UK – Three English local authorities are in discussions to merge their pension funds, potentially creating a local government pension scheme (LGPS) managing more than £4bn (€4.7bn) in assets.

The Royal Borough of Windsor & Maidenhead, administering authority for the £1.4bn Berkshire Pension Fund, and neighbouring county councils Oxfordshire and Buckinghamshire in July agreed to support the possibility of a “full merger” of their schemes.

The leader of Oxfordshire County Council, councillor Ian Hudspeth, said in a statement that talks were “at the early stages”.

“However,” he added, “if the currently ongoing work with our neighbours leads to a conclusion that we have found a value-for-money way of making savings that allows us to provide some additional protection to frontline services in the future, then we’ll no doubt be keen to move forward.”

The Berkshire Pension Fund noted in a statement that members’ benefits would not be impacted by any potential changes and stressed that its administering authority was not looking at the merger as the only way forward.

“A merger of the three pension funds is one of a number of options being considered, and no decision has been made at this stage,” it said.

In a Cabinet report from Oxfordshire’s July meeting, the council says any further progress will need to be based on a “fully detailed business case” and that groundwork is unlikely to be completed before next spring.

It adds: “The Pension Fund Committee is keen to ensure any business case shows clearly how the proposals will be to the benefit of the scheme members (in line with their key statutory duty), as well as saving costs to the councils and other employers within the scheme.”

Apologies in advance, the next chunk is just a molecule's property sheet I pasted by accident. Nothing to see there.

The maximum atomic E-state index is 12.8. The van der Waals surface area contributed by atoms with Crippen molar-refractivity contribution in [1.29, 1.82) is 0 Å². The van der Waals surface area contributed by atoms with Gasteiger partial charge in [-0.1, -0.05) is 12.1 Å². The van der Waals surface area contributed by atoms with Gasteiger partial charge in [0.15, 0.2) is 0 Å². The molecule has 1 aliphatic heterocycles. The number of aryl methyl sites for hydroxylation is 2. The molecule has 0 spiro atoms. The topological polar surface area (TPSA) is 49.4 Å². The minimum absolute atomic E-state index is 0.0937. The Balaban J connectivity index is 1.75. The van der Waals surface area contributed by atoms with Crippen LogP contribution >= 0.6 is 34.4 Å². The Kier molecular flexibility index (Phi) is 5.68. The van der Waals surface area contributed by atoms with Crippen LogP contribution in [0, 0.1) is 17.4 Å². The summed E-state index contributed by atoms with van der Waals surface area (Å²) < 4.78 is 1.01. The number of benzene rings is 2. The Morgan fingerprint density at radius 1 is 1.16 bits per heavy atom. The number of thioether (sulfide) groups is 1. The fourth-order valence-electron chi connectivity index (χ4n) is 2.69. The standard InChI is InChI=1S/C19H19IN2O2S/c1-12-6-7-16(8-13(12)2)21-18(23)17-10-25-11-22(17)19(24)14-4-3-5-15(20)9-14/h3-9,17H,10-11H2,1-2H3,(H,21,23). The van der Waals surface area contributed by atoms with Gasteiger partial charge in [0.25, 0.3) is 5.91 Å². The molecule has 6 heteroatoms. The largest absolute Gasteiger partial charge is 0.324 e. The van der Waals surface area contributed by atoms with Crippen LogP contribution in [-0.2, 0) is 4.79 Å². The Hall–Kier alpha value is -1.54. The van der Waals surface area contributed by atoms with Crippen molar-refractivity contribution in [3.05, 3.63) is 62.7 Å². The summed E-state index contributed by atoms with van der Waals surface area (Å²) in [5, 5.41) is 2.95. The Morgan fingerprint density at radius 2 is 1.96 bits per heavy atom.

It noted that the creation of a Thames Valley local authority scheme could result in savings “in the region of £2.5m a year across the [three] funds”, although the figure was reliant on both reduced costs and a higher overall return.

However, Oxfordshire said any merger would require “significant further work”, as well as the establishment of a new statutory authority to oversee the fund.

An initial report on the merger was presented before the Department for Communities and Local Government launched its review of the LGPS sector in England and Wales that could lead to fund mergers, while the Cabinet report noted that the three councils could have the “benefit of helping to shape future policy” and may be able to attract government funding to cover the associated costs.

At the end of March, Oxfordshire’s LGPS held assets of £1.5bn.

As of March 2012, Buckinghamshire reported its fund was similarly £1.5bn.